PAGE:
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Mayer et al on Perverse Incentives from Mortgage Modification

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Incentives Matter

Christopher J. Mayer, Edward Morrison, Tomasz Pikorski, and Arpit Gupta of Columbia University (variously Business School and Law School) find that a mortgage modification program that Countrywide Financial agreed to implement as part of a settlement with U.S. state attorneys general caused more people to become delinquent. Give people an incentive not to pay their mortgage and some of them will decide--not to pay their mortgage.

In a difference-in-difference framework, we estimate the percentage increase in defaults among Countrywide borrowers during the months immediately following the Settlement announcement relative to the percentage increase during the same period among comparable borrowers who were unaffected by the Settlement because their loans were not serviced by Countrywide (the "Control Group"). In regressions controlling for many borrower attributes, including current credit scores and indebtedness, we find a thirteen percent increase in the overall probability that Countrywide 2/28 ARMs loans roll straight from current to sixty days delinquent during the three months immediately after the Settlement announcement (relative to a control group of loans with non-Countrywide servicers). The effect of the Settlement rises to over twenty percent when we subset on borrowers with (i) greater access to liquidity through credit cards and (ii) lower current combined loan-to-value (CLTV) ratios. These borrowers were arguably less likely to default in the near term because they had significant untapped liquidity through their credit cards or some positive equity in their homes.

We also find no effect of the Settlement on default rates among subprime Countrywide borrowers with respect to debts (credit cards, second mortgages) that were not targeted by the Settlement. In fact, Countrywide borrowers exhibit a very large increase in the likelihood of being delinquent on their first mortgage while remaining current on other debts relative to the control group.


The full study is at Christopher J. Mayer, Edward Morrison, Tomasz Piskorski, and Arpit Gupta, "Mortgage Modification and Strategic Behavior: Evidence from a Legal Settlement with Countrywide," NBER Working Paper No. 17065, May 2011.


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COMMENTS (2 to date)
Josh writes:

The current system of incentivizing borrowers to go delinquent in their mortgages in order to get relief on their existing mortgage is contradictory to the values we should be upholding and seems perverse to reward individuals for falling behind in their mortgage. Now I’m probably speaking more towards those that are looking at the decision from an investment perspective rather than an individual experiencing a forced financial hardship situation. I have had several clients that are faced with the dilemma involving this issue. Should they honor the contract they originally signed to continue paying on the mortgage on a property that is so deep under water that they likely won’t see any equity in their property for ten years or should they look at it from a purely investment standpoint and discontinue throwing good money after bad by going into default on the mortgage through nonpayment. In order to receive any consideration for a mortgage modification from the loan servicer, in most instances, the borrower must be delinquent on his mortgage for a period of 60 days. The loan servicers, based on my understanding, are not permitted to provide any remedy to the mortgage unless the borrower is in default under FHA rules. Why should they if the borrower is current in making his or her payments? It is a difficult predicament, and I can see both sides of this argument.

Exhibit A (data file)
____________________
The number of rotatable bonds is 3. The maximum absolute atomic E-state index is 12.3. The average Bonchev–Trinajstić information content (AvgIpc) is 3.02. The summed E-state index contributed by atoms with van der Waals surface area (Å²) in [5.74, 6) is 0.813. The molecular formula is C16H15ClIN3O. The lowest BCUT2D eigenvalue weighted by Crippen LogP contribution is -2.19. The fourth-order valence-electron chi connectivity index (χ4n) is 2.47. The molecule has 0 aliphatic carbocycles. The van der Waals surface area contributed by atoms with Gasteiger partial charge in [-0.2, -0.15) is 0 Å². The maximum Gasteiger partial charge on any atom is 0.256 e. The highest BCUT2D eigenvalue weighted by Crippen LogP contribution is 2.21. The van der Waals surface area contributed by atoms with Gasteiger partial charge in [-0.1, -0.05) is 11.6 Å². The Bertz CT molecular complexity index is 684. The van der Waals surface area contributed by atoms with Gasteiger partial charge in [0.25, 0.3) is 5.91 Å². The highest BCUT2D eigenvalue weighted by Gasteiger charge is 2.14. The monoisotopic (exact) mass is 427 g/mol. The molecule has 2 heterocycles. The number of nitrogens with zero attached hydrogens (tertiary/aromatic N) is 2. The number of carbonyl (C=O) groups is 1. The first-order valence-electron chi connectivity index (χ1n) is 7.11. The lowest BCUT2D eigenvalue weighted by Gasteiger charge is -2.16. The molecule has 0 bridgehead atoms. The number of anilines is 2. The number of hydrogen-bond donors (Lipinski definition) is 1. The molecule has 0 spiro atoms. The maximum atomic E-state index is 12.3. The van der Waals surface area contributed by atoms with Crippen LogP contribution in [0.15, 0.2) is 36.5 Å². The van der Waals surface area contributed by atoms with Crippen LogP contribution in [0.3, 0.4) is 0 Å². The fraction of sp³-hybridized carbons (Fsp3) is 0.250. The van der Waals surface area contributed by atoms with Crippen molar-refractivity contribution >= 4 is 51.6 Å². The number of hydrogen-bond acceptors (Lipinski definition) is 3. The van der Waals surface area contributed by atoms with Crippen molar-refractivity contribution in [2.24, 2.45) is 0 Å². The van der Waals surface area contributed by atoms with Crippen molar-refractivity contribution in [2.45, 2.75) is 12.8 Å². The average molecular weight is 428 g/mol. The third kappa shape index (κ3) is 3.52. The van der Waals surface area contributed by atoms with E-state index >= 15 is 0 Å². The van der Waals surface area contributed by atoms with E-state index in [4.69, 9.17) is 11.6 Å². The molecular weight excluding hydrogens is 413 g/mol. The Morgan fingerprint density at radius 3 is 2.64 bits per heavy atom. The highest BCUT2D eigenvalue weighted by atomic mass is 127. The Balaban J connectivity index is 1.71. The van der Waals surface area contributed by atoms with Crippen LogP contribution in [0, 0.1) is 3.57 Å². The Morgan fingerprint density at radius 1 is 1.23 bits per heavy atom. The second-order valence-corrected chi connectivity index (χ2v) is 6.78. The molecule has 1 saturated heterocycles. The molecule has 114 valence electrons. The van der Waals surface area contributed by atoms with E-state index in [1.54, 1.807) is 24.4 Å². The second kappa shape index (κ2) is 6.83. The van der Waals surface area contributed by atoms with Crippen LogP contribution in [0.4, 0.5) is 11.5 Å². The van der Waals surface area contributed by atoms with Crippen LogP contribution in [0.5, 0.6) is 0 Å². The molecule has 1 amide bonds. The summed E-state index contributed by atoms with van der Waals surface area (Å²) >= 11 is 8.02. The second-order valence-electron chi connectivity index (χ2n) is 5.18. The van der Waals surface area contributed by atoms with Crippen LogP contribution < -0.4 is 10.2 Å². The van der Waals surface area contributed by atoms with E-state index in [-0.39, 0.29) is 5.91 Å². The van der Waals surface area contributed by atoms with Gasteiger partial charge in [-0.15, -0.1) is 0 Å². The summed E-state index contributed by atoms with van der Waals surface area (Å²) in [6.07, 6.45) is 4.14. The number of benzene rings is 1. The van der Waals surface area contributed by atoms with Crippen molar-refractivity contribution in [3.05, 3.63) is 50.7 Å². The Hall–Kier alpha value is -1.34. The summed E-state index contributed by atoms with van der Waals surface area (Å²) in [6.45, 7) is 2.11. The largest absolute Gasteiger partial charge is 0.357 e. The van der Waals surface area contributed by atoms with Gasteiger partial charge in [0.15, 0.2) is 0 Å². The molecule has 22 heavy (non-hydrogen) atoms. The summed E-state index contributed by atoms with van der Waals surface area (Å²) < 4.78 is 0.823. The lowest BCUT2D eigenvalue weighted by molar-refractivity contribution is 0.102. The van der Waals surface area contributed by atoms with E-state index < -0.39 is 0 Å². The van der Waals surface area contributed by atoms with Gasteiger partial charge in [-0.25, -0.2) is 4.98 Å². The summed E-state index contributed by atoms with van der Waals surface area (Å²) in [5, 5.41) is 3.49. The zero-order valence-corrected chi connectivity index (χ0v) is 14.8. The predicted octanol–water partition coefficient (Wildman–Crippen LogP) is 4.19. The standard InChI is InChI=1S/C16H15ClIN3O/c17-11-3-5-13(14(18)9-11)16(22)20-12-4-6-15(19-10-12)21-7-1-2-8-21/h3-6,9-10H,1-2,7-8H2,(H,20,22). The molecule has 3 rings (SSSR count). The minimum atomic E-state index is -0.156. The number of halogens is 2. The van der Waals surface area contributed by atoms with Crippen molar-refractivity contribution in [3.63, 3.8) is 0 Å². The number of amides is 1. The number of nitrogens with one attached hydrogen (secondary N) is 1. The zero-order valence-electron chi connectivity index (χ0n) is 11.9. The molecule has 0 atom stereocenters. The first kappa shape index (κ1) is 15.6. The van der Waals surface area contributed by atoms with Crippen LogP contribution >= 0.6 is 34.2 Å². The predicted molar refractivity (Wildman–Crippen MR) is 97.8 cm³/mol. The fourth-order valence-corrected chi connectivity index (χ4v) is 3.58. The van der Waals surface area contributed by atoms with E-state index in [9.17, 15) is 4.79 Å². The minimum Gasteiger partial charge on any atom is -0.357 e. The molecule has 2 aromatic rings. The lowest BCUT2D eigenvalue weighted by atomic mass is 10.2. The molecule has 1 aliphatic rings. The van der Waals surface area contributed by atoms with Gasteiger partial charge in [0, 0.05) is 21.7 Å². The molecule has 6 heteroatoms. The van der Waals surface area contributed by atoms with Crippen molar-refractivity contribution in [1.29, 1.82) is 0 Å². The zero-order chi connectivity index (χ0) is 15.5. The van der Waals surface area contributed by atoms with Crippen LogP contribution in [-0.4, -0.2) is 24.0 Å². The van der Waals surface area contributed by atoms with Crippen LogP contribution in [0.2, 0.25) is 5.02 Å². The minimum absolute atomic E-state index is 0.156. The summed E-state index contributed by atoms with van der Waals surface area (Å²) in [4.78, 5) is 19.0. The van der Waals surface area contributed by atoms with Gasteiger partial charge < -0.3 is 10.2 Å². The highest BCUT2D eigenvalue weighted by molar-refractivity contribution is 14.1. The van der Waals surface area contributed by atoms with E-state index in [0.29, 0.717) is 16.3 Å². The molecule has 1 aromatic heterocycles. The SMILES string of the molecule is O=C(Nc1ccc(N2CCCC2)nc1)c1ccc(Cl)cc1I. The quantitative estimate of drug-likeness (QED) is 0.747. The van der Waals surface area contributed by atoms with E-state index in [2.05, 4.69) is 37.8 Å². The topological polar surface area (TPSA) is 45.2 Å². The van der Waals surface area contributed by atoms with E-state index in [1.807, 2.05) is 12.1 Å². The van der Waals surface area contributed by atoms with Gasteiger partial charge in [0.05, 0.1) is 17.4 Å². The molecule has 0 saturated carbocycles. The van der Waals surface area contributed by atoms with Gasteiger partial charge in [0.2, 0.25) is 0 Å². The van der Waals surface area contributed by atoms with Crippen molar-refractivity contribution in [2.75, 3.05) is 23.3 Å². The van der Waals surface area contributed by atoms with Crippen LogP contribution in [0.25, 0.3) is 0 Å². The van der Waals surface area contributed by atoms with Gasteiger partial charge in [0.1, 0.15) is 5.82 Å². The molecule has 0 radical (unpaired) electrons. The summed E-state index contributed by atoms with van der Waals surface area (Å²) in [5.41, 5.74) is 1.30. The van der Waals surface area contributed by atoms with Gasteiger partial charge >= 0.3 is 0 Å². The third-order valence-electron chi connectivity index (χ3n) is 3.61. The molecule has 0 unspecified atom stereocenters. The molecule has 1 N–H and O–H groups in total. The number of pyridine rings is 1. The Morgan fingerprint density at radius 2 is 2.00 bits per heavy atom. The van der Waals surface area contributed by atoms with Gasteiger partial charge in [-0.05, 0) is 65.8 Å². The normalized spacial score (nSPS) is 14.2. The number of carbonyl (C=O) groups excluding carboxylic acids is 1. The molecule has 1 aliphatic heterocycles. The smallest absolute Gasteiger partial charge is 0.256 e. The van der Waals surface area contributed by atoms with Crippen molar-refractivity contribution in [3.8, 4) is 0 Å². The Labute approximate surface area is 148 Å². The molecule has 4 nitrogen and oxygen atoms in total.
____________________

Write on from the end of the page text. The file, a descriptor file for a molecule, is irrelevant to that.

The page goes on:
As one who favors less government, my preference would be to see business and contractual obligations run their course as they always have under our legal commerce system. Those who default on their mortgages lose the property to foreclosure and the property gets relisted for another buyer. This would consequently create deeper losses in the real estate market but it would cleanse the market of all of the artificial manipulation created by government policies and intervention. We would be on the road to reaching market equilibrium where supply meets demand and the real estate market could begin a course of natural growth. Government intervention in our lending programs has created an artifice that is acting as a price floor. The quantity of houses supplied far exceeds the quantity demanded and this is preventing prices from lowering to meet the equilibrium point where supply and demand harmonize and market conditions have the potential to grow in a healthy government. The feds involvement in foreclosure prevention is hampering the capitulation that needs to occur in the real estate market. Ultimately prices need to settle and from my viewpoint we’re merely delaying the inevitable.

Eric Falkenstein writes:

Interestingly, our Fed chief has been absolutely, 100% certain that initiatives to increase home ownership by targeted historically disadvantaged communities had nothing to do with the crisis. If our biggest, and frankly, smartest, regulator can maintain this kind of cognitive dissonance, why should we expect any fixes to help?

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